Atlantis is a different deal altogether. It deals with the Atlantis Expedition, who journeyed to the distant Pegasus galaxy to explore the lost city of the Ancients, Atlantis. Right off the bat this show is different. A different gate, an almost-new set of characters, different wormholes, different everything. The Atlantis Expedition finds the Pegasus galaxy to be victim to a race of aliens called the Wraith. Starting with the first episode, the show takes a very serialized turn.

Then we have Doctor Who. The good Doctor has been saving time and space since the 60's, but the show went off the air in the early 90's. It was rebooted in 2005, with the ninth incarnation of the Doctor played by Christopher Eccleston. After one season, the Doctor regenerated into his tenth incarnation, portrayed by David Tennant. This incarnation was the best-received incarnation to date, and my personal favorite. After 3 seasons of saving the universe, the Doctor regenerated once more into his eleventh version, played by Matt Smith. Doctor Who is known for being a quirky show, and the new series is no exception.

Then we have a show that defies cliche. This show has the best acting of any Science Fiction show, some of the best effects of any science fiction show, the best characters, some of the best plots, and above all, highly serialized. Ladies and Gentlemen, this show is Battlestar Galactica. BSG ran for 4 seasons, has 2 movies and a miniseries pilot. The miniseries sets the stage, the show enacts the greatest television drama in Science Fiction history. The movies, while secondary to the plot, add more depth to the already-grand universe. The narrative can drag at times, and some episodes aren't near as fulfilling as others, but some flukes cannot drag down such a show.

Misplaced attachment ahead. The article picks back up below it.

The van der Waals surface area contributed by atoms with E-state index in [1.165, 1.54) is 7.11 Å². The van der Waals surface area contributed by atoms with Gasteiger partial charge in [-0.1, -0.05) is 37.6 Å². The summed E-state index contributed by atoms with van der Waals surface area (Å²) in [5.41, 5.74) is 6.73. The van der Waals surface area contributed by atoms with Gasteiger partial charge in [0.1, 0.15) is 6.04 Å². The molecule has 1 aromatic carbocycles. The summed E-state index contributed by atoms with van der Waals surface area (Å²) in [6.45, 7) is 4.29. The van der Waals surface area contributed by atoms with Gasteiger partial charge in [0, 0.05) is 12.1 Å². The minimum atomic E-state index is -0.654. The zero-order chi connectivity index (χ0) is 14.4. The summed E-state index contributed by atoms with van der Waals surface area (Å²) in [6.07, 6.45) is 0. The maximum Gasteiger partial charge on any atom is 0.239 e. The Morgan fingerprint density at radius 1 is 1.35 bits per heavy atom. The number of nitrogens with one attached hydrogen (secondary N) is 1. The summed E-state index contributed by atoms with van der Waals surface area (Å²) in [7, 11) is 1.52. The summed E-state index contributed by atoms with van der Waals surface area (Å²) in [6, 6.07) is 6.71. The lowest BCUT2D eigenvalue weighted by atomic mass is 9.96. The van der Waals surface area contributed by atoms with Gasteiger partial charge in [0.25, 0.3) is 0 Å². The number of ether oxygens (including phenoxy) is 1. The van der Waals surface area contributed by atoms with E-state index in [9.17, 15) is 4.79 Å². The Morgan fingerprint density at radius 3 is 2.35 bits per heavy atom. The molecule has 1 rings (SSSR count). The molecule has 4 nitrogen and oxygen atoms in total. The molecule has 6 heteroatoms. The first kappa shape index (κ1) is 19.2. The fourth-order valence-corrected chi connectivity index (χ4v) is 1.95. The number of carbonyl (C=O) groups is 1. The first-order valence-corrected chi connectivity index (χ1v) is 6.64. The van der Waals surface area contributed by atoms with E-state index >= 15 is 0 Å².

The top five:

5. Doctor Who

4. Stargate: SG1

3. Star Trek: Deep Space Nine

2. Stargate: Atlantis

1. Battlestar Galactica

 

Honorable mentions include Babylon 5, which I have sadly not seen enough of to judge properly, Star Trek: Voyager, and Star Trek: The Next Generation.

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Time to play those new games

With the end of year sales and Christmas, I don't know about you, but we ended up with a few new games.  Rather than going through each game and trying to play all of them at once, I took a different approach.  I decided to take it easy and get to know one or two games at a time.  It's helped me to really enjoy and savor each game, rather than moving quickly on to the next one.